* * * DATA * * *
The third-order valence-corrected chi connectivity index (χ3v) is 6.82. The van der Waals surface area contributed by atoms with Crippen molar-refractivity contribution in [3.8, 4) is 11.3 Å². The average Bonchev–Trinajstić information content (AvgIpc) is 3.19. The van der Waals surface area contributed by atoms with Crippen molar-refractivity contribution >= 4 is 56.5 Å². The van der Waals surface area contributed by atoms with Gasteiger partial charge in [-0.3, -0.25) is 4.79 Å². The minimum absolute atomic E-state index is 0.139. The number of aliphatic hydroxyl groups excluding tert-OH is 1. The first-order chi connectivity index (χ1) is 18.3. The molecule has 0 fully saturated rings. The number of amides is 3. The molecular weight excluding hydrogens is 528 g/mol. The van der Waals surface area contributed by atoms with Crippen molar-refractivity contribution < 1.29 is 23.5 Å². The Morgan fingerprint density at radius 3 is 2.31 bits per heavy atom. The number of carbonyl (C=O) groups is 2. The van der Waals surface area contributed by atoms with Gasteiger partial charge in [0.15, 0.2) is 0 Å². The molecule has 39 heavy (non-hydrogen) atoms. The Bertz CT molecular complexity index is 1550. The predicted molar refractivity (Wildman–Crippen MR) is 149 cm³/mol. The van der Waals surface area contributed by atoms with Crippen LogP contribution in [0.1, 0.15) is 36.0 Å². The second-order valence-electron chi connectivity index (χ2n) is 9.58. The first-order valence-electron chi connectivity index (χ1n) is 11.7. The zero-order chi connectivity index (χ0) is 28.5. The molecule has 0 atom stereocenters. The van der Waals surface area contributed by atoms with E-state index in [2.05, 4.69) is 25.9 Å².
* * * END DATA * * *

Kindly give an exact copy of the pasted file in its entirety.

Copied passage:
The third-order valence-corrected chi connectivity index (χ3v) is 6.82. The van der Waals surface area contributed by atoms with Crippen molar-refractivity contribution in [3.8, 4) is 11.3 Å². The average Bonchev–Trinajstić information content (AvgIpc) is 3.19. The van der Waals surface area contributed by atoms with Crippen molar-refractivity contribution >= 4 is 56.5 Å². The van der Waals surface area contributed by atoms with Gasteiger partial charge in [-0.3, -0.25) is 4.79 Å². The minimum absolute atomic E-state index is 0.139. The number of aliphatic hydroxyl groups excluding tert-OH is 1. The first-order chi connectivity index (χ1) is 18.3. The molecule has 0 fully saturated rings. The number of amides is 3. The molecular weight excluding hydrogens is 528 g/mol. The van der Waals surface area contributed by atoms with Crippen molar-refractivity contribution < 1.29 is 23.5 Å². The Morgan fingerprint density at radius 3 is 2.31 bits per heavy atom. The number of carbonyl (C=O) groups is 2. The van der Waals surface area contributed by atoms with Gasteiger partial charge in [0.15, 0.2) is 0 Å². The molecule has 39 heavy (non-hydrogen) atoms. The Bertz CT molecular complexity index is 1550. The predicted molar refractivity (Wildman–Crippen MR) is 149 cm³/mol. The van der Waals surface area contributed by atoms with Crippen LogP contribution in [0.1, 0.15) is 36.0 Å². The second-order valence-electron chi connectivity index (χ2n) is 9.58. The first-order valence-electron chi connectivity index (χ1n) is 11.7. The zero-order chi connectivity index (χ0) is 28.5. The molecule has 0 atom stereocenters. The van der Waals surface area contributed by atoms with E-state index in [2.05, 4.69) is 25.9 Å².